Creative Disruptors

Creative Disruptors

Creative Disruptors

What will the designers, producers, influencers, and disruptors of the future look like? Who is the face of the creative industries’ future? The answer can be found in Nottingham Trent University’s Online Showcase 2021. It consists of three websites aimed towards both art enthusiasts and industry professionals, each highlighting new work such as biodegradable fabrics and clothing that push past and break down gender conventions. Dr. Andrew Knight, Executive Dean of the School of Architecture, Design, and the Built Environment, and Michael Marsden, Executive Dean of the School of Art & Design, discuss what to expect from this year’s cohort.

A: How would you describe the Class of 2021 at Nottingham Trent University?

MM & AK: Our class of 2021 is the group that not only survived but flourished in the face of a global pandemic, overcoming the trials of the last 18 months and producing some very remarkable art. Our community of creative kids are the global pandemic’s agitators, disruptors, solution finders, and problem solvers. The creative industries require their resilience now more than ever.

A: Your portfolio is divided into three sections: Art & Design, Product Design, and Architecture. How did you go about putting together an online exhibit?

M.M. & A.K. : Our students will have a one-of-a-kind opportunity to promote themselves to international audiences and extend their networks by participating in an online showcase. It’s been inspiring to watch how our students have innovated and created, and we’re delighted to have been able to design an interactive experience that allows each student to display their talent through an online profile.

Check out the Art Article on the : Meet a young artist: Lansona Kershaw

Creative Disruptors

A: What are the major topics, ideas, or new mediums that are surfacing in graduate work? Could you give some specific examples?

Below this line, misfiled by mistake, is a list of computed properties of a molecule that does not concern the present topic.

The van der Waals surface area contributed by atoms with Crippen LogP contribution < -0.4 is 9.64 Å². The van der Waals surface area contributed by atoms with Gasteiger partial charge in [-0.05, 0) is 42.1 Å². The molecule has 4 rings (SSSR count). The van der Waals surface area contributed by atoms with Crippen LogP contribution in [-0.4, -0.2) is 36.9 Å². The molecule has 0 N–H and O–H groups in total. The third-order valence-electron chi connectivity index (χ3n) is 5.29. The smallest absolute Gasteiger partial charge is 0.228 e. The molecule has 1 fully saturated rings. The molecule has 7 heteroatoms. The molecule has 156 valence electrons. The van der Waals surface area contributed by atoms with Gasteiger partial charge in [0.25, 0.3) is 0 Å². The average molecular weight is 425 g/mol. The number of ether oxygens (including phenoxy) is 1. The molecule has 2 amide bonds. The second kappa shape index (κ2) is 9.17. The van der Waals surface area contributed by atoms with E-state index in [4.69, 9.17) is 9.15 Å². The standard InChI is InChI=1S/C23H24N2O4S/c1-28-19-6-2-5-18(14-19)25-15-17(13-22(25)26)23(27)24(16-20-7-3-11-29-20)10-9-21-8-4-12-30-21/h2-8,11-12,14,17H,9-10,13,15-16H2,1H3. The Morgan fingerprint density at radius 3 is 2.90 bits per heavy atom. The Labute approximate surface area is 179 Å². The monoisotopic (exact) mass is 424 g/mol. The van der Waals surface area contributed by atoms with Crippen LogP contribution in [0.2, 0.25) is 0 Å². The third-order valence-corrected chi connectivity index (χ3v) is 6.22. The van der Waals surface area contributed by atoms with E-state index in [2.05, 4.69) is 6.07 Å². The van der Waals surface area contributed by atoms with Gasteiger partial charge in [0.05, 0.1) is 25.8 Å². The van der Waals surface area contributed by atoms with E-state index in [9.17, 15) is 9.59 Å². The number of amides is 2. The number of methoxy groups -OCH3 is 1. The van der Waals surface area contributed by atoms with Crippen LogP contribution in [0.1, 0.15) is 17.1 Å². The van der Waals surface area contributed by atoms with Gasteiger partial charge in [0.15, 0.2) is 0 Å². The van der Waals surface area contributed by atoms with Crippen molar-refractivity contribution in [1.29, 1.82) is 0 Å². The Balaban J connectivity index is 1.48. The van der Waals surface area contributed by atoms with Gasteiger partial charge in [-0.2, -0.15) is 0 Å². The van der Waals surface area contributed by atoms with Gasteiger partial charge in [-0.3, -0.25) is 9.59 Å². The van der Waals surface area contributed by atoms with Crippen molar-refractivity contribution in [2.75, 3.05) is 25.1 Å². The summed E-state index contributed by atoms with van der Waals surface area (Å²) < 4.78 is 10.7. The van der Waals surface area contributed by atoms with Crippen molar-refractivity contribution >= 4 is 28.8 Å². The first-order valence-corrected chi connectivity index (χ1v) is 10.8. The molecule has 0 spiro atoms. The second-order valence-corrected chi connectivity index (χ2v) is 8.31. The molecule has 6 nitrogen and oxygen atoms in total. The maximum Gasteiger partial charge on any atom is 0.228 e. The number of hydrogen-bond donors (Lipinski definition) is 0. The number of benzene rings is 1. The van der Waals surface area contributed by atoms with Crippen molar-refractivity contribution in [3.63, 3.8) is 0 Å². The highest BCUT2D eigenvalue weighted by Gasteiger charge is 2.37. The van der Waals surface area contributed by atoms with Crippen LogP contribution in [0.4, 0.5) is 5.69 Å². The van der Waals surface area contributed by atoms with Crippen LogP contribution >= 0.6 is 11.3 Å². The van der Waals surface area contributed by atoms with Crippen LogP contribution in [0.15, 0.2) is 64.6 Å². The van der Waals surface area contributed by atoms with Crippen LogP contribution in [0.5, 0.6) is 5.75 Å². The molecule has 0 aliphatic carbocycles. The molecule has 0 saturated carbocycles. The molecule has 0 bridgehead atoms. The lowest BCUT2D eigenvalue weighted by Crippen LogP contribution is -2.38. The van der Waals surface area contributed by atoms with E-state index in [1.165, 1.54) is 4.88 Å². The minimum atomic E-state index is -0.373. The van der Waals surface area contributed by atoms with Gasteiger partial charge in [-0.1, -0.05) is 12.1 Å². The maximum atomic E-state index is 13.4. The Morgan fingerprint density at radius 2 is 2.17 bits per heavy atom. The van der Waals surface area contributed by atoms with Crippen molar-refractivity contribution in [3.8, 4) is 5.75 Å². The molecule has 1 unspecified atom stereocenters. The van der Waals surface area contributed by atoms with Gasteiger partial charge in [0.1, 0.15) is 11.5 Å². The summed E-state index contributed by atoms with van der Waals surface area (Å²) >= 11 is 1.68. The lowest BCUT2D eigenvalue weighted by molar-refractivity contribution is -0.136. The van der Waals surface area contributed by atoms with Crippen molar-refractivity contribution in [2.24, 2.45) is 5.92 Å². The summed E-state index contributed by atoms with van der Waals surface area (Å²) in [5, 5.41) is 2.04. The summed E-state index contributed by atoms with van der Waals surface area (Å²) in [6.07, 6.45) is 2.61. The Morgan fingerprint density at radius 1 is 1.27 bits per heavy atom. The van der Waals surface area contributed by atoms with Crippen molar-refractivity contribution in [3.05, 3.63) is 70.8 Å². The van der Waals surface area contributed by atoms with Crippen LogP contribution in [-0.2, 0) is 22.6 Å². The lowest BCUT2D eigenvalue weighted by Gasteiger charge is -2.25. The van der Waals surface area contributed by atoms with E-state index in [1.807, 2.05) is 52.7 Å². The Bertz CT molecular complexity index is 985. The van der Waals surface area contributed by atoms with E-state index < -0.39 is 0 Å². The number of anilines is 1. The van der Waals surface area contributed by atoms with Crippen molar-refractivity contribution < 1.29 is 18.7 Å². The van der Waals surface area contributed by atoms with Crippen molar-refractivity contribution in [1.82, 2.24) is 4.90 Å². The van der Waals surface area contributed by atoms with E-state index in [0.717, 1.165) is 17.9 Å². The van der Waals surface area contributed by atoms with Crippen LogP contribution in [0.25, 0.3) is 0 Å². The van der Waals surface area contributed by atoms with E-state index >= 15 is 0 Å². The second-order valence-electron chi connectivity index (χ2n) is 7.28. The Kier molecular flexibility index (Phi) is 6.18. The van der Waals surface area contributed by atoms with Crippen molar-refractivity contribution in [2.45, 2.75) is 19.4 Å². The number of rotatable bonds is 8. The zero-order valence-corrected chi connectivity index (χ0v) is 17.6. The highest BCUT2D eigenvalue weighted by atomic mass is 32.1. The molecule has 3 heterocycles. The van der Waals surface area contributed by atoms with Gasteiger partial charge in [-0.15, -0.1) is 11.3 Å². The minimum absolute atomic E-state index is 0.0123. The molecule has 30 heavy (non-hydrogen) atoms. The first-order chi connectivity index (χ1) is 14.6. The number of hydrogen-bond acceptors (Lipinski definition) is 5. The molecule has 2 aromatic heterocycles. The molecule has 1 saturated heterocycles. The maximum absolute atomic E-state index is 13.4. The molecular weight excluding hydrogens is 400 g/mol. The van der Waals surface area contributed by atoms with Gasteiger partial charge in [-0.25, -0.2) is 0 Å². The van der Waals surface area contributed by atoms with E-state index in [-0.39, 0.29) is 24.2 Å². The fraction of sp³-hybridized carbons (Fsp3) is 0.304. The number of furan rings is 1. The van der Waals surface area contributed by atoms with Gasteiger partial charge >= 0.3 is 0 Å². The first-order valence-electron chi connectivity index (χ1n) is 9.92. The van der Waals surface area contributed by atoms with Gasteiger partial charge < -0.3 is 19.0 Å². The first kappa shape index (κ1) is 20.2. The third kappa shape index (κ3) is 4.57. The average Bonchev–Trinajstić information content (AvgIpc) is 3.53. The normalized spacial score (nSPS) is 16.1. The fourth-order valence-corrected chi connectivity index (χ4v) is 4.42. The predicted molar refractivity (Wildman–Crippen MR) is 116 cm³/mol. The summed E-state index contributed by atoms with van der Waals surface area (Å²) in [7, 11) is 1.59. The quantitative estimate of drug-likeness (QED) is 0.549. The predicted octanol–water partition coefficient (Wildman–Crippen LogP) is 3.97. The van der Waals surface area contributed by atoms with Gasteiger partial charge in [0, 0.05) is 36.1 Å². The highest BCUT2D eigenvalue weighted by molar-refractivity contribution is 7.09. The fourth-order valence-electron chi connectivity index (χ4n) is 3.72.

MM & AK: Our exhibition is as diverse as our students, and it embodies Nottingham Trent University’s attitude of collaboration and creative freedom. From sustainable architecture to fabrics that help sensory learning for autistic children, work that examines the link between gender and fashion, and even footwear for space travel, there’s something for everyone. Students have produced work that not only questions our society but also offers innovative and practical answers to societal problems.

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A: What do you hope visitors will take away from the showcase?

M.M. & A.K. : Nottingham Trent University’s creative community is known for its adaptability, collaboration, and perseverance. Our achievements are the result of a broad group of students, a dedicated academic staff, and a group of technical professionals. We are really proud of our graduating students’ work and hope you like it.

A: We’ve arrived at a pivotal juncture in history. What does the future hold for the arts? What do you think the next generation of creatives will bring to the table?

MM & AK: Creativity is the key to our future, and those who can disrupt, experiment, and change will have a lot of opportunities. To address the major societal issues that we are currently confronted with, we need to be creative. The creative economy is constantly evolving, and the pandemic has caused the creative and digital industries to expand and converge at a greater rate than ever before. This pattern is only likely to continue in the future.

A: What recommendations would you provide to students and professionals interested in the creative industries?

M.M. & A.K. : Continue to remain interested, eager to explore new ideas, and willing to adapt. Over the previous 18 months, these skills have become increasingly vital for every creative person, and they will continue to do so.

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